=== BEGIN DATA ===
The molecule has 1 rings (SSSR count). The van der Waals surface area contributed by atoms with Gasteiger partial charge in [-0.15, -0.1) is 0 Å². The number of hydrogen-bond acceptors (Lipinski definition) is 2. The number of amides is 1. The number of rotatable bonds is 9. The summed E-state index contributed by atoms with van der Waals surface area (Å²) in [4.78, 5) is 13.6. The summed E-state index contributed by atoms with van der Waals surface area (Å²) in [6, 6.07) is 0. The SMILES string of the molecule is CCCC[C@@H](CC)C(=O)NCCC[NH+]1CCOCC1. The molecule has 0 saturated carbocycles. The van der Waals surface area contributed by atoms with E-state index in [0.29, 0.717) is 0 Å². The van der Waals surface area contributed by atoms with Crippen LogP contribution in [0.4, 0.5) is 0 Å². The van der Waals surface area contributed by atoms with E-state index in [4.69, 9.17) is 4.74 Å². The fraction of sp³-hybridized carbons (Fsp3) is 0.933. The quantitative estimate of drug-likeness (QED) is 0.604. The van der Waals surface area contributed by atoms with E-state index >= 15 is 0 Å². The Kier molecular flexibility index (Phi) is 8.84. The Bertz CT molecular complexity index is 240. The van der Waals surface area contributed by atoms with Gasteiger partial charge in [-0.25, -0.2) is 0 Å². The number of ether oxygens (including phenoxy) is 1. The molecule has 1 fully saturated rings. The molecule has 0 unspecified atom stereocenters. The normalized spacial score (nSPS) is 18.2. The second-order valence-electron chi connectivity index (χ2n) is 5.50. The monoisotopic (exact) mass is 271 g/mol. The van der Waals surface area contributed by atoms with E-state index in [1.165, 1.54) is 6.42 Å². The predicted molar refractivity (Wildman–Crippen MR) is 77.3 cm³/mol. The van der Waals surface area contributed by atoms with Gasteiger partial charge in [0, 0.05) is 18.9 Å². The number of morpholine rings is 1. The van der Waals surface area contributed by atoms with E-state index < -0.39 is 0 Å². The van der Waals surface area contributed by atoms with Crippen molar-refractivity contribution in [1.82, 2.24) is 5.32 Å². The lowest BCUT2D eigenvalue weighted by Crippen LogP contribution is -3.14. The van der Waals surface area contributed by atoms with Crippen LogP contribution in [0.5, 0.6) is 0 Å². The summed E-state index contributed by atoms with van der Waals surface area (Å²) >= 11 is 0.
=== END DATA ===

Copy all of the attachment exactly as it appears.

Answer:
The molecule has 1 rings (SSSR count). The van der Waals surface area contributed by atoms with Gasteiger partial charge in [-0.15, -0.1) is 0 Å². The number of hydrogen-bond acceptors (Lipinski definition) is 2. The number of amides is 1. The number of rotatable bonds is 9. The summed E-state index contributed by atoms with van der Waals surface area (Å²) in [4.78, 5) is 13.6. The summed E-state index contributed by atoms with van der Waals surface area (Å²) in [6, 6.07) is 0. The SMILES string of the molecule is CCCC[C@@H](CC)C(=O)NCCC[NH+]1CCOCC1. The molecule has 0 saturated carbocycles. The van der Waals surface area contributed by atoms with E-state index in [0.29, 0.717) is 0 Å². The van der Waals surface area contributed by atoms with Crippen LogP contribution in [0.4, 0.5) is 0 Å². The van der Waals surface area contributed by atoms with E-state index in [4.69, 9.17) is 4.74 Å². The fraction of sp³-hybridized carbons (Fsp3) is 0.933. The quantitative estimate of drug-likeness (QED) is 0.604. The van der Waals surface area contributed by atoms with E-state index >= 15 is 0 Å². The Kier molecular flexibility index (Phi) is 8.84. The Bertz CT molecular complexity index is 240. The van der Waals surface area contributed by atoms with Gasteiger partial charge in [-0.25, -0.2) is 0 Å². The number of ether oxygens (including phenoxy) is 1. The molecule has 1 fully saturated rings. The molecule has 0 unspecified atom stereocenters. The normalized spacial score (nSPS) is 18.2. The second-order valence-electron chi connectivity index (χ2n) is 5.50. The monoisotopic (exact) mass is 271 g/mol. The van der Waals surface area contributed by atoms with E-state index in [1.165, 1.54) is 6.42 Å². The predicted molar refractivity (Wildman–Crippen MR) is 77.3 cm³/mol. The van der Waals surface area contributed by atoms with Gasteiger partial charge in [0, 0.05) is 18.9 Å². The number of morpholine rings is 1. The van der Waals surface area contributed by atoms with E-state index < -0.39 is 0 Å². The van der Waals surface area contributed by atoms with Crippen molar-refractivity contribution in [1.82, 2.24) is 5.32 Å². The lowest BCUT2D eigenvalue weighted by Crippen LogP contribution is -3.14. The van der Waals surface area contributed by atoms with Crippen LogP contribution in [0.5, 0.6) is 0 Å². The summed E-state index contributed by atoms with van der Waals surface area (Å²) >= 11 is 0.